However, the UK regulators are not alone in the fight against financial scams pumped by the so-called influencers. Australian financial market supervisor issued multiple warnings against the activities of influencers including Tyson Scholz, a 'finfluencer' famous for the name ASX Wolf, for breaching financial market laws.

In addition, the agencies in the United States fined millions of dollars on sports and entertainment celebrities, like Floyd Mayweather, DJ Khalid, and Kim Kardashian, for promoting fraudulent cryptocurrency schemes. A recent lawsuit by SEC, also named eight American celebrities for promoting TRX and/or BTT without disclosing details of their payments.

"We've worked hard to ensure that influencers are equipped with the training and advice they need to help them advertise responsibly. From setting up a dedicated webpage to highlight those who are publishing misleading content, to using cutting-edge data science to process more ads than ever, we're seeing influencers increasingly understanding and following the rules," said Miles Lockwood, the Director of Complaints and Investigations at the FCA.

FCA checklist for finfluencers
Checklist for finfluencers

Two regulatory bodies in the United Kingdom, the Financial Conduct Authority (FCA) and the Advertising Standards Authority (ASA), have launched a campaign to educate financial influencers primarily to stop them from promoting illegal 'get rich quick' schemes. The agencies also partnered with Sharon Gaffka, a prominent social media influencer in the country.

Regulators Educating Finfluencers

The two regulators' campaign will involve engaging with influencers and their agents and providing them with information on identifying illegal financial schemes. The FCA, which regulates the UK financial services market, will invite influencer agents and the Influencer Marketing Trade Body to an open roundtable discussion on illegal financial promotion.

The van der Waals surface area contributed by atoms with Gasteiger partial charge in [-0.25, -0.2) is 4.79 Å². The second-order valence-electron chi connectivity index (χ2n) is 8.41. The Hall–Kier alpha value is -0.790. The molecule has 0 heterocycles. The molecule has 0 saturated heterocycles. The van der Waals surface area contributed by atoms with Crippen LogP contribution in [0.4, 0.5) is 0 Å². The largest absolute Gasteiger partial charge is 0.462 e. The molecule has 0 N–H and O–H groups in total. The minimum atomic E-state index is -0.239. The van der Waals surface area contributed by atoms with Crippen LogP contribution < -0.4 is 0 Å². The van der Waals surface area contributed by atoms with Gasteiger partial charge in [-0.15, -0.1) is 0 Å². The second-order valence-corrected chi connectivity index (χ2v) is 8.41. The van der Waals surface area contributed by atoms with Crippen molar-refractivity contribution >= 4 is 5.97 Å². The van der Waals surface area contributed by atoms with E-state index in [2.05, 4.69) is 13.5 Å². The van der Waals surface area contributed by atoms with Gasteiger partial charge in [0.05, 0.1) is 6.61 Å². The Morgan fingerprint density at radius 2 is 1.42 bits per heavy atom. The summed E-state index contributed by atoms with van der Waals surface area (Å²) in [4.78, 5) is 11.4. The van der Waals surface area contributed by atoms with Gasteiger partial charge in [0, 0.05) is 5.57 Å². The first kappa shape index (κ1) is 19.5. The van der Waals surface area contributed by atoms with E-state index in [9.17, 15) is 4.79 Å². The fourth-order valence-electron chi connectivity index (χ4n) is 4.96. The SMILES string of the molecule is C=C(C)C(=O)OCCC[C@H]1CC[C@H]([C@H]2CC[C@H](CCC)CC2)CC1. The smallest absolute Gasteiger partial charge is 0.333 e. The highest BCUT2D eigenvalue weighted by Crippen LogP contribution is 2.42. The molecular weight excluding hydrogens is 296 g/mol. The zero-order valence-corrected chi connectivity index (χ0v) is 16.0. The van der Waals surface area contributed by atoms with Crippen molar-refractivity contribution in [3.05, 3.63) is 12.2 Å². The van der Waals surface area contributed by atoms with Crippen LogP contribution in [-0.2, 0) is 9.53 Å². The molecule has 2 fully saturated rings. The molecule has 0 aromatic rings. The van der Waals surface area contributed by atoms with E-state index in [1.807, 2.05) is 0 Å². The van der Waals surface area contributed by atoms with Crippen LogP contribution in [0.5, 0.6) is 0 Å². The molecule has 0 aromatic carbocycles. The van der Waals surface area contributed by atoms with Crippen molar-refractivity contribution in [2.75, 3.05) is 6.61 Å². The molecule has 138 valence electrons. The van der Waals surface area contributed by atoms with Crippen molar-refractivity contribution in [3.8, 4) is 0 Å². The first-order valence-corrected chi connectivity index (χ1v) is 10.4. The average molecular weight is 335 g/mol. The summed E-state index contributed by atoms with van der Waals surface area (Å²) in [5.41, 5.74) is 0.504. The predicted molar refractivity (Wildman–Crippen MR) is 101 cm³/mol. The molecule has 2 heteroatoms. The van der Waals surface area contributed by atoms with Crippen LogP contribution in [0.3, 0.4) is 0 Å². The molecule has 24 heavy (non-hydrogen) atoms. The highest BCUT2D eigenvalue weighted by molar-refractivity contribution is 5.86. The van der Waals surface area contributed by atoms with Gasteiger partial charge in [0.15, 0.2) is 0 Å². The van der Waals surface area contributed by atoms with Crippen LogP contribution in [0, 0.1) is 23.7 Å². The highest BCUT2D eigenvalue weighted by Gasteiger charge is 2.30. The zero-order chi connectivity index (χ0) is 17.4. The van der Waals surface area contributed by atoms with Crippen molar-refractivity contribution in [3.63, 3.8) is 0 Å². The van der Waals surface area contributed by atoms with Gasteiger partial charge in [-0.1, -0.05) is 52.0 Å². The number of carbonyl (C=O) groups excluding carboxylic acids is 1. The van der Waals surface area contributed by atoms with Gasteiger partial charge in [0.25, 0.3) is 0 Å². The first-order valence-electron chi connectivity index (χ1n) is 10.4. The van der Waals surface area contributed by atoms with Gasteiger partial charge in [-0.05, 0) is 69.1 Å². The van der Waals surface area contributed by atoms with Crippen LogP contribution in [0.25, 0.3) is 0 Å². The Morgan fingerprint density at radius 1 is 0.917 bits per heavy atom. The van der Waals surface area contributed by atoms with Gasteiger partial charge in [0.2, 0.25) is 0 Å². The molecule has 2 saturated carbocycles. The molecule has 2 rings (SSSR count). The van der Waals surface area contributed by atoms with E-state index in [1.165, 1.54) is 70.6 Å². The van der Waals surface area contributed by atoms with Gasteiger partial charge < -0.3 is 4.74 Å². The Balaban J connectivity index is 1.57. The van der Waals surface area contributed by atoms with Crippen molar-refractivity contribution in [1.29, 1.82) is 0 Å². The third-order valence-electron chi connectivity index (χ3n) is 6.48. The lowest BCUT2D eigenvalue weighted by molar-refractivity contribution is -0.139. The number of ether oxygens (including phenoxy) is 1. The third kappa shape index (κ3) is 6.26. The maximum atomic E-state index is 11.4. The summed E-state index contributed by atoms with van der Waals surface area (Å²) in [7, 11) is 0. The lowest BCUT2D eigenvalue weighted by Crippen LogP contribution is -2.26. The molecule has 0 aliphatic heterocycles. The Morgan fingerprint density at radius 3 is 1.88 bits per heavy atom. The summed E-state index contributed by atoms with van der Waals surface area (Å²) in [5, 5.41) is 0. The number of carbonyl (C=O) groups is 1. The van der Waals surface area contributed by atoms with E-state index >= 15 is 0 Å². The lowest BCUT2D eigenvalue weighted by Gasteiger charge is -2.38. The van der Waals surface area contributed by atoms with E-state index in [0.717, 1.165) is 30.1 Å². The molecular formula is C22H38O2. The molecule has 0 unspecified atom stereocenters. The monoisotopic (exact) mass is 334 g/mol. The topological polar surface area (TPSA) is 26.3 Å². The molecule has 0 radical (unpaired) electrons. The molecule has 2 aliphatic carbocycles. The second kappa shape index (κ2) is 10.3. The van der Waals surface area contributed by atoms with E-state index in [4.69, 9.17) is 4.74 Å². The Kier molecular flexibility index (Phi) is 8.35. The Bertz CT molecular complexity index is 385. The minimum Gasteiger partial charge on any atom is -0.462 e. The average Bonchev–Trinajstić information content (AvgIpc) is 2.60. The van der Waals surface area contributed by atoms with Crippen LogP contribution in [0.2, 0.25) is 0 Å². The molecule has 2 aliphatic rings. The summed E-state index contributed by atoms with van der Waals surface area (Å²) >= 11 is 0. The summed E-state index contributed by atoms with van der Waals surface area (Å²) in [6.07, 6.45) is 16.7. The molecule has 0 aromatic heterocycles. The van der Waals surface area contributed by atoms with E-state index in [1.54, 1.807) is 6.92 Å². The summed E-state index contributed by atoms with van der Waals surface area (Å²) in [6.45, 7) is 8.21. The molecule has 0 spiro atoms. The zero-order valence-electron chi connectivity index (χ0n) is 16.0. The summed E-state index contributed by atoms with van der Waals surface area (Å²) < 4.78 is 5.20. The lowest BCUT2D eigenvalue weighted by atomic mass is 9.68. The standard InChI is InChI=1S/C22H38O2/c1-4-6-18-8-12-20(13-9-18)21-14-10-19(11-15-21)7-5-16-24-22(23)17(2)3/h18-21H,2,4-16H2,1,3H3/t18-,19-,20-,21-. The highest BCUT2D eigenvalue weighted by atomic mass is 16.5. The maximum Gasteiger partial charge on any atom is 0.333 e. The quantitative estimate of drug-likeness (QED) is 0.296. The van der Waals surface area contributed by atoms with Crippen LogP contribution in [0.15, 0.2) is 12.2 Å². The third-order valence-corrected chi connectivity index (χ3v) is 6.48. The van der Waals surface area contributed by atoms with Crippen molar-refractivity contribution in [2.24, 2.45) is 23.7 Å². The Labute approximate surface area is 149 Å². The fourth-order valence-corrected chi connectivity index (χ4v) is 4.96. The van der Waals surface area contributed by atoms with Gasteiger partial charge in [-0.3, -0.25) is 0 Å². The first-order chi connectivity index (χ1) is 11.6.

"We've seen more cases of influencers touting products that they shouldn't be. They are often doing this without knowledge of the rules and without understanding of the harm they could cause their followers," said Sarah Pritchard, the FCA's Executive Director for Markets.

"We want to work with influencers so they keep on the right side of the law, as this will also help protect people from being shown scams or investments that are too risky."

Partnering with a Social Media Influencer

Gaffka participated in a popular British reality TV show and is a social media personality with more than 353,000 followers on Instagram. Though the agencies announced the partnership with Gaffka, her role in the campaign is not known. However, they might be tapping her experience to learn more about social media marketing and how influencers are approached.